This story was originally published on body + soul
Hiring a personal trainer can be one of the best investments you’ll make in your health. But gyms seem to be crawling with them. So how do you find the one for you? Here are five things every great trainer should have.
1. Solid qualifications
Of course, like most industries, being qualified is a no-brainer. But take a closer look at what exactly your potential trainer is qualified in. It’s not actually that difficult to get qualified as a trainer; certificates III and IV in fitness, and First Aid/CPR training are all that’s required. But that’s just the bare minimum. Every trainer worth his or her salt will up-skill and broaden their qualifications, not just because it’s a legal requirement, but because it’s their business and hopefully their passion.
Don’t be afraid to ask where they’ve done further training and check that those qualifications align with your personal goals.
2. They walk the walk
Look around your gym at the personal trainers – you’ll learn so much from the way they operate. How do they present themselves? A good trainer will lead by example. They don’t have to look like a body-builder – in fact, most won’t because that’s not their goal. How buff you are is definitely not a sign of how good you are as a coach. However, trainers do need to be fit, healthy and clean. If someone has trouble getting themself into shape, how can they inspire you to do it?
3. Social proof and proof of results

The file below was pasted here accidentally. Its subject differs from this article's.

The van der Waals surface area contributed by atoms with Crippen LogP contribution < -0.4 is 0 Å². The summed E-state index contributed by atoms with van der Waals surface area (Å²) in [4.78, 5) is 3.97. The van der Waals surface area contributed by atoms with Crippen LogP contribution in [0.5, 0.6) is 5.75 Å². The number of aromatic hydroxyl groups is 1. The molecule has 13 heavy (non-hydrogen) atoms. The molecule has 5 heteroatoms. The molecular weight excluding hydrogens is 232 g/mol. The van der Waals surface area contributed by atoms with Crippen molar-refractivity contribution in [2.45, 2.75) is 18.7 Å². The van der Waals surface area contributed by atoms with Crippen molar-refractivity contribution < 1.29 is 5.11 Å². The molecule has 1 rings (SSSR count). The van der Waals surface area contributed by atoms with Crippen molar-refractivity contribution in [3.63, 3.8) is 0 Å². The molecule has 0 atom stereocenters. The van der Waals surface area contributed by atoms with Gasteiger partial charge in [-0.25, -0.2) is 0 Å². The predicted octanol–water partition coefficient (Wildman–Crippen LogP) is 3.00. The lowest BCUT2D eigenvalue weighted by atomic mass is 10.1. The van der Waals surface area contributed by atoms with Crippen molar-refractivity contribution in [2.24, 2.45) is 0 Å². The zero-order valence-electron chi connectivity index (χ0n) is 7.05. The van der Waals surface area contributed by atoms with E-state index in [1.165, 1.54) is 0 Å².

Okay, your potential trainer doesn’t need to be an Instagram star. To be honest, those who have enough time to post photos of themselves training all day clearly aren’t training anyone else. But if someone is running a reputable business, they’ll have some kind of social proof, whether it be a good website, Facebook page or recommendations from other clients.
The longer they’ve been in the game, the more recommendations and proof of results they’ll be able to show you. Whatever your goal, be it fat loss, posture correction, or bulking up, if a trainer says they can help you, ask them to show you proof that they’ve helped others.
4. A thorough assessment procedure
If you launch straight into a workout in your first session, alarm bells should ring. Before you even pick up a weight the two of you should discuss in detail your exercise and illness history, goals and any concerns you might have. Your trainer should also do a full posture and mobility assessment so they know exactly how you move, in order to keep you safe. A clear, contractual agreement is also a must.
5. A likeable and friendly personality
At the end of the day, you actually have to like your trainer – and vice versa. This person is responsible for motivating you when you’d rather be in bed or at the pub. They could have all the qualifications under the sun, but if you don’t actually like them as a human being, your sessions will feel lifetimes long. Rapport is just as important to personal training as the workout itself and great coaches care about their clients. They know your birthday, ask about your life outside the gym, check in on you regularly and sometimes even shout you coffee.
Your trainer should also be able to read you. Not immediately, but after a few months they hopefully know you well enough to understand when it’s time to push or time to lighten the load – without you even saying a word.
Likewise, you need to be the right fit for them, too. Coaches give a lot to their clients. It’s a high-energy, high-demand and, at-times, tiring job. But they do it because they love to help people. PT is a two-way street and no trainer wants to spend time with energy vampires, rude people or flakes who have no respect for their time.
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